Friday, February 14, 2014

The 1897 Carroll Mansion -- No. 86 Riverside Drive

photo by Alice Lum

Clarence True worked in the office of esteemed architect Richard M. Upjohn until 1884 when he struck out on his own.  A few years later, around 1890, real estate developer Charles G. Judson hired True.  The two men had offices in the same building.

At the time the Upper West Side was emerging as Manhattan newest residential frontier as rows of eccentric townhouses sprouted on the streets and hefty mansions appeared on the avenues.  Clarence True threw himself headlong into the frenzy and by the turn of the century would be among the most prolific architects of the Upper West Side.

As the turn of the century approached, Riverside Drive rivaled Fifth and Madison Avenues with its spectacular mansions.  In 1897 Clarence True initiated his own project—acting as both speculator and architect for six lavish residences that wrapped the corner of 81st Street and Riverside Drive.

True often drew on historical styles for his charismatic works and for this group he turned to Elizabethan Renaissance Revival.  Serving as the focal point for the six homes was the hulking No. 86 Riverside Drive at the corner.  The imposing structure rose five stories and stretched 50 feet along the Drive. 

photograph by Wurts Bros. from the collection of the Museum of the City of New York
High pointed gables marked both elevations of the rough-cut granite fa├žade.  Romantic stone balconies harkened to chivalrous times.  A deep, arched portico sheltered arriving guests and provided another balcony at the second story.  Commanding attention was the hefty round pavilion at the corner, surmounted by a stone parapet.  A thin two-story chimney rose above the surrounding rooftops.

Inside True carried out the Elizabethan motif with period-inspired plastered ceilings and intricately-carved woodwork.

Intricate woodwork and ceilings reflected the historical style -- photograph by Wurts Bros. from the collection of the Museum of the City of New York

The houses were completed in 1898 and in 1899 No. 86 Riverside Drive was purchased by William Carroll, the principal in William Carroll & Co., manufacturers of fur, wool and straw hats.  Carroll’s family consisted of his wife, Grace, daughter Elsa and son Ralph.  Ralph C. Carroll was enrolled in the private Cutler School at No. 49 East 61st Street where he was the captain of the golf team.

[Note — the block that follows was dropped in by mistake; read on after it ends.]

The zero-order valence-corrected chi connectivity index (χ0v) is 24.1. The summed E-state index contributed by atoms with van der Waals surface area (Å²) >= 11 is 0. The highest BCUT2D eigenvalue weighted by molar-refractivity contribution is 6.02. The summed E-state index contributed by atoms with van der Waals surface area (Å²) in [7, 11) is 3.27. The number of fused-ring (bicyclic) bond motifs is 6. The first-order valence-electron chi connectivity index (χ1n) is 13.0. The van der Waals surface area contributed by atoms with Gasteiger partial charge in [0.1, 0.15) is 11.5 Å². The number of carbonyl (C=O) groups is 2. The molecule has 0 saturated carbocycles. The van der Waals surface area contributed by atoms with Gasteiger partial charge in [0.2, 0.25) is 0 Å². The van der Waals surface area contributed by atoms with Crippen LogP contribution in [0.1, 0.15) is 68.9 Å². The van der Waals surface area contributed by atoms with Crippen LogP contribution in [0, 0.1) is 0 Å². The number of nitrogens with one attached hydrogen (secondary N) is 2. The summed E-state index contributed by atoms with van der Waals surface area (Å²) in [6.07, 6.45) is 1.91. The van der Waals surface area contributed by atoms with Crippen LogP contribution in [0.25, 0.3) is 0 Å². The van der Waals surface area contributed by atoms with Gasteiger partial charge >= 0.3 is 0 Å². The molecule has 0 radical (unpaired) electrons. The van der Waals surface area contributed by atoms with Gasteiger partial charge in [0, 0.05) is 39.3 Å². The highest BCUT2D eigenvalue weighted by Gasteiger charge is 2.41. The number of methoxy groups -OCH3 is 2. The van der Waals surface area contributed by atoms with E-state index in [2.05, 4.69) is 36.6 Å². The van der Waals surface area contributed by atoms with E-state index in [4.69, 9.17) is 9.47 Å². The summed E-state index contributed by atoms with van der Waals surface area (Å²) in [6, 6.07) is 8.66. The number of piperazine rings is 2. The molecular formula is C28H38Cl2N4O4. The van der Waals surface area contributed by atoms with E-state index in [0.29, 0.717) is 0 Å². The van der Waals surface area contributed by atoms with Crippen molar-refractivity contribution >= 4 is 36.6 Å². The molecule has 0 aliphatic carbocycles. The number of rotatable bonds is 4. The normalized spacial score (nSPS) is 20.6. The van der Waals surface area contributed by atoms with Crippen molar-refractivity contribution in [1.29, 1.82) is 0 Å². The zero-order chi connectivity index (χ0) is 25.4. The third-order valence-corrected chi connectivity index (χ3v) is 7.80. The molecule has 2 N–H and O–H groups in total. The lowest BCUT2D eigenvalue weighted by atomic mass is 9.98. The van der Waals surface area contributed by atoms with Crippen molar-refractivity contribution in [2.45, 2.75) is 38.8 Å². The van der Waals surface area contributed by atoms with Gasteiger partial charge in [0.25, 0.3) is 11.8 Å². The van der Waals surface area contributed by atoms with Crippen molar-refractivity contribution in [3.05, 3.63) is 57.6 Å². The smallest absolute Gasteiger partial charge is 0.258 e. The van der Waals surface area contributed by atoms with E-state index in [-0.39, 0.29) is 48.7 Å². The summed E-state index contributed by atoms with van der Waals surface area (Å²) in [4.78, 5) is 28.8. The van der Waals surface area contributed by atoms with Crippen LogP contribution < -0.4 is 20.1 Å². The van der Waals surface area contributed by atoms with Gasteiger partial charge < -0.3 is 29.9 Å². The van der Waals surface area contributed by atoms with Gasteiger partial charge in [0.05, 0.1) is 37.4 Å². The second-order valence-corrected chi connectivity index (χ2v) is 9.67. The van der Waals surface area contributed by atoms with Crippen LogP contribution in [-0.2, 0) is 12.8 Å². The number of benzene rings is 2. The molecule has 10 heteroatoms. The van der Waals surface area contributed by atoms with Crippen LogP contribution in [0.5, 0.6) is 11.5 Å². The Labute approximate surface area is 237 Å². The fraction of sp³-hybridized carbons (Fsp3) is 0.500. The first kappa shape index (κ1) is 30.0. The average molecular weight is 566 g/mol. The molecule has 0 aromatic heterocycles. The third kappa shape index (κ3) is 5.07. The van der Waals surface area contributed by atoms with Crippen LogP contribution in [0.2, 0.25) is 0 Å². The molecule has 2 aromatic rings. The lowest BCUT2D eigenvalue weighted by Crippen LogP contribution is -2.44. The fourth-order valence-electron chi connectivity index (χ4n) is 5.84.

True's Elizabeth motif was especially evident in the portico and second floor window framing -- photo by Alice Lum

Two years later, on January 2, the house was the scene of the wedding reception of Elsa and her new husband, Henry Rowland.  The New York Times described the house as being “decorated with pink roses and foliage” and said “The young couple received in a bower of pink roses, with garlands of the same flowers overhead.”  Among the moneyed guests that afternoon were J. C. Havemeyer, Mr. and Mrs. Hugh Auchincloss and Mr. and Mrs. W. H. Barnes.

The newlyweds moved into the Riverside Drive mansion and the Social Register would list them living here with the family at least until 1914.

Following William Carroll’s death on November 2, 1910, Grace continued living at No. 86 Riverside Drive with her daughter and son-in-law until 1922.   On August 30 of that year, she sold it for $125,000 (about $1.6 million today) to “a New York merchant.”  In reporting the sale The New York Times called the residence “one of the most modern houses on the west side.”
photo by Alice Lum

The “New York merchant” was William H. Barnard, the Treasurer of the International Salt Company, President of the Aiken Investment Company, a director in the Avery Rock Sale Company and an officer in many others.  The Times referred to Barnard as a “pioneer and leader in the American salt industry.”

Barnard and his wife, the former Lillie Cohu, moved into the Riverside Drive mansion.  Their only child, 24-year old daughter Lilybel, who had married James W. Salisbury in 1913, lived in Bristol, Rhode Island.  Five years after moving in, following an illness of several weeks, Lillie Barnard died in the house on February 10, 1927.

By the mid 1920s apartment buildings had already crept into the area.  The Barnards were living in no. 86 (right) -- photograph from the collection of the New York Public Library